I would say if you’ve got the passion, then hopefully you will find a way through it. And if you want to be an editor, I would just get out there and write a script, and even if it isn’t great, at least you are filming and putting stuff together. I feel like if you want to become an editor, then you just have to get your hands on footage and just put yourself out there. If you’re an assistant on a TV drama, do recaps and teasers. I think that’s the only way you’re really going to learn, is to get hands-on experience.
I find it fascinating that a lot of younger people are editing almost every day because of TikTok and apps like that, which forces them to cut things together and think about perspective. Do you think that’s ever going to influence the way that we watch movies and TV?
It’s amazing, there are so many editors out there. You watch YouTube videos, and they’re so well put together, and it blows my mind. I’m like ‘Oh, I need to up my skills, you know?’ So with that, it is pretty worrying. [Chuckles.] There’s so many people creating content, aren’t there? And what’s great is it’s all accessible, and if you want to watch that, you’ll watch it, and if you don’t, you won’t. So it’s good that there’s just so much out there for everybody, really.
Do you think we’re getting increasingly niche in terms of our viewing habits? Or do you think we still can make ‘water cooler’ shows?
I don’t know, it’s weird. I find myself re-watching a lot of old things that I’ve seen before.
My girlfriend and I are watching Lost, and I’ve seen it once before from start to finish, but it was over ten years ago now. It’s amazing watching it. The characters are all incredible, you really care for them; I’m just glued. I’m not picking my phone up, even though I’ve seen it before. And then there’s movies. We haven’t done it for a while, but we were making a point of picking out a DVD or a Blu-Ray to watch every night. Over the years, I’ve built a massive collection, I’ve got like a Blockbuster video. Not literally but shelves of so many DVDs. And I just love picking them up and looking at them, because we don’t have rental stores anymore.
It’s interesting because you’re not the first person who has told me that they’ve been rewatching Lost recently.
Yeah, but not only Lost–also a lot of other older shows. A lot of them with 23 episodes per season, which to me is insane. I don’t know how they did it.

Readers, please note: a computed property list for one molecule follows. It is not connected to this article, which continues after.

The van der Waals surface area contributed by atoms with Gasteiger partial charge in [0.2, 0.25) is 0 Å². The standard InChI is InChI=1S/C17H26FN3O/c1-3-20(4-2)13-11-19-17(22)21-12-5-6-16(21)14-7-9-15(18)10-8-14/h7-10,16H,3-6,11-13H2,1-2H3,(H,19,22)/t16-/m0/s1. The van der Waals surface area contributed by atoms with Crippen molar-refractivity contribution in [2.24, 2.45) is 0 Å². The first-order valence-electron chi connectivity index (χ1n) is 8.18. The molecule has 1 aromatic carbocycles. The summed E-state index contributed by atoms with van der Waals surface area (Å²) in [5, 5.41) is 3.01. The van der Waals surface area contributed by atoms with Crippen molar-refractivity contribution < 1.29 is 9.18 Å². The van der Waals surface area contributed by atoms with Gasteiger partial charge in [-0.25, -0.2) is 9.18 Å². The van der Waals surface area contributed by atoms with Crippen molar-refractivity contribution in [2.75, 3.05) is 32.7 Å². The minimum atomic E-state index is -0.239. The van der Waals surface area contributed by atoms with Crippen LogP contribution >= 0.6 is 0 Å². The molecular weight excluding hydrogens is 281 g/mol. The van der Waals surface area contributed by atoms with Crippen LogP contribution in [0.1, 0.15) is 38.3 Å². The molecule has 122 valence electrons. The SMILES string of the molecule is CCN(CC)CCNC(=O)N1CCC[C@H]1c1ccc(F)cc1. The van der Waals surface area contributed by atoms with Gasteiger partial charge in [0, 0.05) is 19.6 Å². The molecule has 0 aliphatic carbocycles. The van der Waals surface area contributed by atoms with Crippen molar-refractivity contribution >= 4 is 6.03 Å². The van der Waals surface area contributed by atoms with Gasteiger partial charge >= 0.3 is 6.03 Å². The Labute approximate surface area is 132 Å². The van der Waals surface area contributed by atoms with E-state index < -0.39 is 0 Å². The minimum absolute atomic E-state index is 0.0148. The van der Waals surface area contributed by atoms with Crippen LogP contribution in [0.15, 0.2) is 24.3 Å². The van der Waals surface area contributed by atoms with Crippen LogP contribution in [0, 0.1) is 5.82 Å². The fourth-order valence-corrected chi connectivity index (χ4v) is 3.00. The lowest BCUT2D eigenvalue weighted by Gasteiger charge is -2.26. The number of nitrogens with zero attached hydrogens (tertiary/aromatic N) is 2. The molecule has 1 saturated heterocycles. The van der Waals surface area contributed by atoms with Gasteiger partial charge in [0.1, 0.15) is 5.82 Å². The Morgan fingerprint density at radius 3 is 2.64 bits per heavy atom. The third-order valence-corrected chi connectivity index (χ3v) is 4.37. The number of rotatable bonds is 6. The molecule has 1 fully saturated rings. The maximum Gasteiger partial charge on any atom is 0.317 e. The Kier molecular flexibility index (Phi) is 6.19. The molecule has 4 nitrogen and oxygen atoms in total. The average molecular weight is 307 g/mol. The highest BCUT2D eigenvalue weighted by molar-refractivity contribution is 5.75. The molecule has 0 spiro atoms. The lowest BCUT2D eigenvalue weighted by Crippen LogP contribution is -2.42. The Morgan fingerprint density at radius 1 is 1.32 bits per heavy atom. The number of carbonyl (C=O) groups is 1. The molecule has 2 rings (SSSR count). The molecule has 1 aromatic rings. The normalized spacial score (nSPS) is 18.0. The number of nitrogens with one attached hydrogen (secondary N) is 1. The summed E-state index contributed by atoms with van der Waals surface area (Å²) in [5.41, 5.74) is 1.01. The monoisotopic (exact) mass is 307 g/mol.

I know. The first season [of Lost], which we’ve just finished, was so good.
Do you think we’ll ever go back to having 23-episode seasons?
That’s more of an American thing. I think the most I’ve worked on is ten episodes. Pennyworth is ten, and Selfridge was ten as well. Dr. Who is maybe ten or thirteen–I can’t remember, but they’re probably the biggest ones, and then after you’ve got serial dramas, like Holby City, which are constantly running all year around. But I don’t know. I remember, actually, getting on the set of Selfridge in 2010 and being like, ‘Well this is like an American show, it’s got ten episodes, as our long running shows usually had 6 episodes per series.'
Do you think there’s anything behind that cultural difference?
I don’t know; I just find it massively impressive that they can make that many episodes in a season.
Were you a Dr. Who fan before you worked on the show?
Yeah, I was. I was quite geeky in the interview and then went and got the Dalek out and put it in the room while I was working there. Yeah, quite embarrassing. I’m the same on Pennyworth. I had my interview and I’ve got like this Batman cushion that is on my sofa and it’s been on my sofa for years, and the guy is like ‘Okay…’
Yeah, the cushion got me the job.
What is it like editing something that is heavy on special effects?
There’s been a few shows now, like Dr. Who, His Dark Materials, Pennyworth–they’re all quite heavy on the effects. I guess Dr. Who and His Dark Materials, you had to get your mind in the right mindset of how it’s going to turn out, because His Dark Materials has a lot of Daemons, so on set you’d have puppets and then after that they’d do a clean plate. Then you’re in the cutting room and you’re just kind of going, ‘I’m sure that’s the timing of it.’ So it might have been daunting when I first did it, but I’m so far gone into the world of not having something to look at and knowing it’s going to be fine when it’s finished that it’s easy.
Final question. What five films or TV shows would you take with you to a desert island?
I’d take Aliens. Point Break. Fight Club. Probably The Princess Bride. What’s the fifth movie? I’m going to say The Lost Boys.
What if there’s an accident and you can only save one?
What do you like about Point Break?
It’s one of the first films I made my girlfriend watch when we got together. I don’t know. It’s the world, the music, Patrick Swayze, Keanu Reeves, surfing, the score is amazing. It’s quite euphoric–action. It’s got Anthony Kiedes from the [Red Hot] Chili Peppers in it. I don’t know, it’s got so much going on. What’s not to like?